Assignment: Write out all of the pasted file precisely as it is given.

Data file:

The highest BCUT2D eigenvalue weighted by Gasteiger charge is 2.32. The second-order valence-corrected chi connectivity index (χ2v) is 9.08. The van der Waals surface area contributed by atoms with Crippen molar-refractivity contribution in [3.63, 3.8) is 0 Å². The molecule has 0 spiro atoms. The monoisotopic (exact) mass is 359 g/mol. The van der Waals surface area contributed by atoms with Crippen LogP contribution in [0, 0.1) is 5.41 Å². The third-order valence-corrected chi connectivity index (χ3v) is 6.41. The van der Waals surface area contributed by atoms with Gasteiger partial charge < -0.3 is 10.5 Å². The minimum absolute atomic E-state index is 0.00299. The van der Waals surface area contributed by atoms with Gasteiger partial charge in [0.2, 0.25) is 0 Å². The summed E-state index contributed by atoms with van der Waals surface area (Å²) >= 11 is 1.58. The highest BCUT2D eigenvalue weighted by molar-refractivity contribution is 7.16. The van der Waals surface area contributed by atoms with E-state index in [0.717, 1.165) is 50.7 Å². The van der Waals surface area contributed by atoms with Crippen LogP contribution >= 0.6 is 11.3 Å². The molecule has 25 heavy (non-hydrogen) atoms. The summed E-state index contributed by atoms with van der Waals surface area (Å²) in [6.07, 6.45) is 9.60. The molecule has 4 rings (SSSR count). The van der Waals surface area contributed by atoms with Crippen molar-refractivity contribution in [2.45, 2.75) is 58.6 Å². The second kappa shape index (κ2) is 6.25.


The highest BCUT2D eigenvalue weighted by Gasteiger charge is 2.32. The second-order valence-corrected chi connectivity index (χ2v) is 9.08. The van der Waals surface area contributed by atoms with Crippen molar-refractivity contribution in [3.63, 3.8) is 0 Å². The molecule has 0 spiro atoms. The monoisotopic (exact) mass is 359 g/mol. The van der Waals surface area contributed by atoms with Crippen LogP contribution in [0, 0.1) is 5.41 Å². The third-order valence-corrected chi connectivity index (χ3v) is 6.41. The van der Waals surface area contributed by atoms with Gasteiger partial charge < -0.3 is 10.5 Å². The minimum absolute atomic E-state index is 0.00299. The van der Waals surface area contributed by atoms with Gasteiger partial charge in [0.2, 0.25) is 0 Å². The summed E-state index contributed by atoms with van der Waals surface area (Å²) >= 11 is 1.58. The highest BCUT2D eigenvalue weighted by molar-refractivity contribution is 7.16. The van der Waals surface area contributed by atoms with E-state index in [0.717, 1.165) is 50.7 Å². The van der Waals surface area contributed by atoms with Crippen LogP contribution >= 0.6 is 11.3 Å². The molecule has 25 heavy (non-hydrogen) atoms. The summed E-state index contributed by atoms with van der Waals surface area (Å²) in [6.07, 6.45) is 9.60. The molecule has 4 rings (SSSR count). The van der Waals surface area contributed by atoms with Crippen molar-refractivity contribution in [2.45, 2.75) is 58.6 Å². The second kappa shape index (κ2) is 6.25.